An embroidery hoop makes the stitching process easier and I find I produce a better result if I use one. I know many people dont like to use a hoop but I always encourage people to try it particularly if you have trouble with tension. If your stitches pucker and pull the the fabric learn to use an embroidery hoop. Here is a tutorial on how to bing a hoop, what size to choose and tensioning a hoop.
Choose the right sized embroidery hoop
I know some people say a hoop is uncomfortable to use. However, often the hoop they choose is too large. Unlike quilting hoops when you hold an embroidery hoop you should be able to easily place your index finger in the centre without strain.
How to bind an embroidery hoop.
Some people worry about a hoop creasing and squashing their work. To counter this only have your work in the hoop when you actually stitch, in other words don’t leave your work in the hoop over night. Also I have some tips at the end of the article about steaming your work.
Always bind at least the inner ring of your hoop. This is called dressing a hoop. I know that term sounds Victorian but it is what binding a hoop is called. I know this sounds fussy but it is really worth while taking 20 minutes and dressing your hoop.
Dressing a hoop is quite easy. You need some cotton twill tape, which can be found in the sewing haberdashery section of a fabric store. It is not expensive – a couple of dollars at the most. Make sure what you purchase is cotton. If you use a polyester or polyester mix tape your dressing will not have the same grip and the fabric you place in the hoop will slip. Since the idea is to control the tension of the fabric slippage undermines what you want it do.
The process is a simple enough. Start off by tucking the end of the tape under the first wrap.
Continue wrapping until you have the whole hoop covered evenly.
Secure the end of the tape with a few stitches.
Using an embroidery hoop
After you have wrapped or dressed your embroidery hoop this is how you use it.
Yes dressing an embroidery hoop is the correct term – Victorian I know!
Lay the dressed inner ring of the embroidery hoop on the table and position your fabric over it centring your design or stitching area in the middle of the ring.
Loosen the screw on the top ring to open it slightly and place it over the fabric and bottom ring. Have the screw mechanism sitting at about 10 o’clock if you are right handed.
If you are left handed set the screw at 2 o’clock . This means you will not tangle your thread around the screw closure. It is very frustrating to have your thread catch on it with every stitch!
Tighten the screw enough so that it grips the inner ring and stays in place.
Tensioning the fabric in your hoop
After placing your fabric in you hoop you need to tension it. For even weave embroidery where there is a lot of stab stitch involved ie you push the needle into the fabric and with the other hand push it back to the front you will need a tight tension on the fabric. If it is surface embroidery where there is scoop stitching involved allow a little bit of ease on the fabric.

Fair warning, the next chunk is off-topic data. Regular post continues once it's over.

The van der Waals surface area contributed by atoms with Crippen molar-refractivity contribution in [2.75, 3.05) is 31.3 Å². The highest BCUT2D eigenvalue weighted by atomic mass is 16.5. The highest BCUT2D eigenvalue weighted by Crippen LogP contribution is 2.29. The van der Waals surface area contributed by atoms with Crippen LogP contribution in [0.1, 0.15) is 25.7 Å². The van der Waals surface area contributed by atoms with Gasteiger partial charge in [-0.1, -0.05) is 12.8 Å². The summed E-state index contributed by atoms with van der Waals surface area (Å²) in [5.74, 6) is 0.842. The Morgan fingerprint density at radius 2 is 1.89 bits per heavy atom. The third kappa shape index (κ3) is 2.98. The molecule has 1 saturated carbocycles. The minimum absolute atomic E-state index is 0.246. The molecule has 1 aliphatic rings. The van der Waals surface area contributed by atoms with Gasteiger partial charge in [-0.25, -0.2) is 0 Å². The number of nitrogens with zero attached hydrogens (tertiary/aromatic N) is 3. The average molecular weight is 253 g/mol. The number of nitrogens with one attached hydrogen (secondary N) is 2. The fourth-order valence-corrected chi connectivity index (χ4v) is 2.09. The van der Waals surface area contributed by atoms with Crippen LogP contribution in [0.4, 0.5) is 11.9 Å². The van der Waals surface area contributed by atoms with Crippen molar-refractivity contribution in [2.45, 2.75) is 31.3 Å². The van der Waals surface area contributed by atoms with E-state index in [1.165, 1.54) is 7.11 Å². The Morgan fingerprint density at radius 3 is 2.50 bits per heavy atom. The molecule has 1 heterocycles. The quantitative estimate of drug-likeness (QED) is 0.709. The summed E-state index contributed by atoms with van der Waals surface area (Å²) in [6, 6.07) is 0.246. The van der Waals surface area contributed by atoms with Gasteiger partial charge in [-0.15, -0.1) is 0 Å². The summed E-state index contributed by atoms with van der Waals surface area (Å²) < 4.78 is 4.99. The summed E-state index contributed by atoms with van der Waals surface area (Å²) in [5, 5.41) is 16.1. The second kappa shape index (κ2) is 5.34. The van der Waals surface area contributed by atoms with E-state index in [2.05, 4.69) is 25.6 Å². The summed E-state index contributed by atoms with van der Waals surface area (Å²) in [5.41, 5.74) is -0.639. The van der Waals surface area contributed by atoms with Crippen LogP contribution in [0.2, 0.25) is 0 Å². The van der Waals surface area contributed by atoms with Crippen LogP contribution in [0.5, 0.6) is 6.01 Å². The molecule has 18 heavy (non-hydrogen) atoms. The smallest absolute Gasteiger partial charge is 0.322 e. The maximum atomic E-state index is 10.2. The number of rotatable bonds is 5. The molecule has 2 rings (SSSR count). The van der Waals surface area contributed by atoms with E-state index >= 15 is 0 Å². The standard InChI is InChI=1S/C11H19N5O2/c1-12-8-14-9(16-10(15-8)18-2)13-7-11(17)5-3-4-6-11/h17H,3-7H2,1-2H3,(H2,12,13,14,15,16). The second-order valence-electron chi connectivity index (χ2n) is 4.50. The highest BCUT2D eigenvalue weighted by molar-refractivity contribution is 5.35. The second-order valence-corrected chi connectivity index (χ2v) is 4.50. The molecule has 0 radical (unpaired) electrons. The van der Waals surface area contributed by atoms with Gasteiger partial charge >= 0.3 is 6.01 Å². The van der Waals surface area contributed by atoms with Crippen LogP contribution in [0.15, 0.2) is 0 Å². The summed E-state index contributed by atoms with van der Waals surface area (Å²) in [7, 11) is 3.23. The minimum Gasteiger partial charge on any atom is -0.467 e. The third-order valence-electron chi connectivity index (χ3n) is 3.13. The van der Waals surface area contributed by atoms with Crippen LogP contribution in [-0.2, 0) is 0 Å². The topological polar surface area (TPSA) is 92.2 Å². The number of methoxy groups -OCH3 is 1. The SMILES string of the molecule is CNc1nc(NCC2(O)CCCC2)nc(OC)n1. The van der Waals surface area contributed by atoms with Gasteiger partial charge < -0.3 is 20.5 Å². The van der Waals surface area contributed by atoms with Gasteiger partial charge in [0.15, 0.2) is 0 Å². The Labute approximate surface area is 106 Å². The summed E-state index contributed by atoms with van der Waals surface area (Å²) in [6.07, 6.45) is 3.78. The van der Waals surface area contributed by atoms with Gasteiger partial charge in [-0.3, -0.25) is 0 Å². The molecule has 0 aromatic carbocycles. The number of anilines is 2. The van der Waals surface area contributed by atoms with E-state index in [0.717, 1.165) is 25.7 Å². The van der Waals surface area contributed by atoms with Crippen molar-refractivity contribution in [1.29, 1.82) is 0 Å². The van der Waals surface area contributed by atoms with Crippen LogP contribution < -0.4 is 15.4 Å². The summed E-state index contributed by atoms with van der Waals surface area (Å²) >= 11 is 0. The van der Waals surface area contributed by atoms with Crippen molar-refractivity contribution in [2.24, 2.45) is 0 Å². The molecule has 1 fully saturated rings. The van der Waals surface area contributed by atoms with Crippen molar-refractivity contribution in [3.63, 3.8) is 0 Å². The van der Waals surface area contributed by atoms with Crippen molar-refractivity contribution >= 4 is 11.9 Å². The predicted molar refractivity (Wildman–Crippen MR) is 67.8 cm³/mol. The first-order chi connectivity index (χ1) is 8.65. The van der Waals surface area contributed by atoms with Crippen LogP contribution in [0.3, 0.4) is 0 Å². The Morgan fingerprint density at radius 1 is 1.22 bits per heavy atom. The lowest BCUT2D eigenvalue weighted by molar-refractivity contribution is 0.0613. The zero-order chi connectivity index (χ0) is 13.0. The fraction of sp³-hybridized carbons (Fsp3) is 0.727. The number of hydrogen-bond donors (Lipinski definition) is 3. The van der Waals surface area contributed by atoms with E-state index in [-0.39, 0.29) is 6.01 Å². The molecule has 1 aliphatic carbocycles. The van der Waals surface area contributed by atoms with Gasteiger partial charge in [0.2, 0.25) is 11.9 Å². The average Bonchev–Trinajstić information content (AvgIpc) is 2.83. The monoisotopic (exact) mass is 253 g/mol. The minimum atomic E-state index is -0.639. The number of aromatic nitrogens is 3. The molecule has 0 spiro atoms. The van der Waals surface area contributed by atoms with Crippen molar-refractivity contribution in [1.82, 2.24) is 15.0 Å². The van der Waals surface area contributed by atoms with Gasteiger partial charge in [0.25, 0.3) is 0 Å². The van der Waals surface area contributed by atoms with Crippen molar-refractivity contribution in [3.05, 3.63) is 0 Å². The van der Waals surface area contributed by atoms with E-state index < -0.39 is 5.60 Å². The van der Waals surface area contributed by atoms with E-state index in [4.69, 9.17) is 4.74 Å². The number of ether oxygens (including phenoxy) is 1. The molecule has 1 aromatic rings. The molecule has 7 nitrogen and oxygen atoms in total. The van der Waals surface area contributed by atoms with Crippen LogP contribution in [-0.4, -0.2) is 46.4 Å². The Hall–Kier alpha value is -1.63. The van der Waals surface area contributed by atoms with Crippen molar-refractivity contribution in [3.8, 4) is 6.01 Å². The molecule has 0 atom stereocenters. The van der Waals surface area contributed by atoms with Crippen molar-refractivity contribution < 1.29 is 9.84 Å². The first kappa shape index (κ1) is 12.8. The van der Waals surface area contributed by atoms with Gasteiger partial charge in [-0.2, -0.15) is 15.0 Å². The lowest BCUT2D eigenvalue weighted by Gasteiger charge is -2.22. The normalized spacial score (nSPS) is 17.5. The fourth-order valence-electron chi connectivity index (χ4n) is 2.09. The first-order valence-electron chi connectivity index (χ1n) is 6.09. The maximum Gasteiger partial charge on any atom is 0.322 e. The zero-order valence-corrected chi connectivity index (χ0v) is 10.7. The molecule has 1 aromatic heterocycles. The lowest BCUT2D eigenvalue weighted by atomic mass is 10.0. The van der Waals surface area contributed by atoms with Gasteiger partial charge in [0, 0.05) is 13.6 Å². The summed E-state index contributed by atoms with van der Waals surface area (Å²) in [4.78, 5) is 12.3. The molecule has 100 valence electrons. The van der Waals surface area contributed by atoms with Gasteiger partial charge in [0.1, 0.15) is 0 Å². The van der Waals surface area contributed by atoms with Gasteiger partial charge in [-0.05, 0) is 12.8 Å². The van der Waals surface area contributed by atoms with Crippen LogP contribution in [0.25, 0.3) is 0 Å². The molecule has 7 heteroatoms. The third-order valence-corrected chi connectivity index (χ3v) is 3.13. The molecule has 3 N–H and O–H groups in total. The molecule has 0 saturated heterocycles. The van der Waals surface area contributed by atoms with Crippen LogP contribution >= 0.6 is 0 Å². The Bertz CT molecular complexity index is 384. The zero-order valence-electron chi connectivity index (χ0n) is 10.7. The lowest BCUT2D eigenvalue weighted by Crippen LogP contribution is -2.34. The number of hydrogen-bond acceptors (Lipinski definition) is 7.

Let the fabric have a little flex. Not too much, just a fraction to allow you to scoop stitches should you need to and you can always tension the fabric by pushing it from the back with the middle finger on your non dominant hand. I see lots of people trying to do surface embroidery stitches with a hoop stretched drum tight. You should be able to take a bite of the fabric with your thread. Don’t tension the fabric so tight that it becomes impossible to manipulate the needle and thread.
What if your work is too big for an embroidery hoop?
If your work is too big for a hoop that fits your hand think about using a larger hoop that is mounted on a stand. This will leave both of your hands free to stitch. The other alternative is to use a frame.
However I do have a confession as I often move a hoop along. For instance my band sampler is done this way I simply move it along and place the hoop over the stitches. Many embroiderers would have a fit at this, as they see it as squashing the stitches but honestly if you you use good thread it will usually bounce back and to be honest it does not cause me troubles. I usually just have the hoop on the fabric while I actually stitch. I also have the fabric a little slack and I will steam out creases the sampler if need be.
If your embroidery becomes creased, particularly if it is something like silk ribbon embroidery. Hang it in a steamy bathroom to relax it. Peg your work to a hanger and take a hot shower with the exhaust fan off, then hang your work up in the bathroom. Another way of doing it, is hold the work over a steaming kettle. Keep your hands and arms clear of the steam, as you do not want a burn but hold the work there for a little while and steam it. You will find the fabric, thread and ribbon relaxes into its original shape.
I hope you have found this article useful. Do you use a hoop? Do you have any tips for readers on using a hoop? What do you think are the key advantages and disadvantages to using a hoop?
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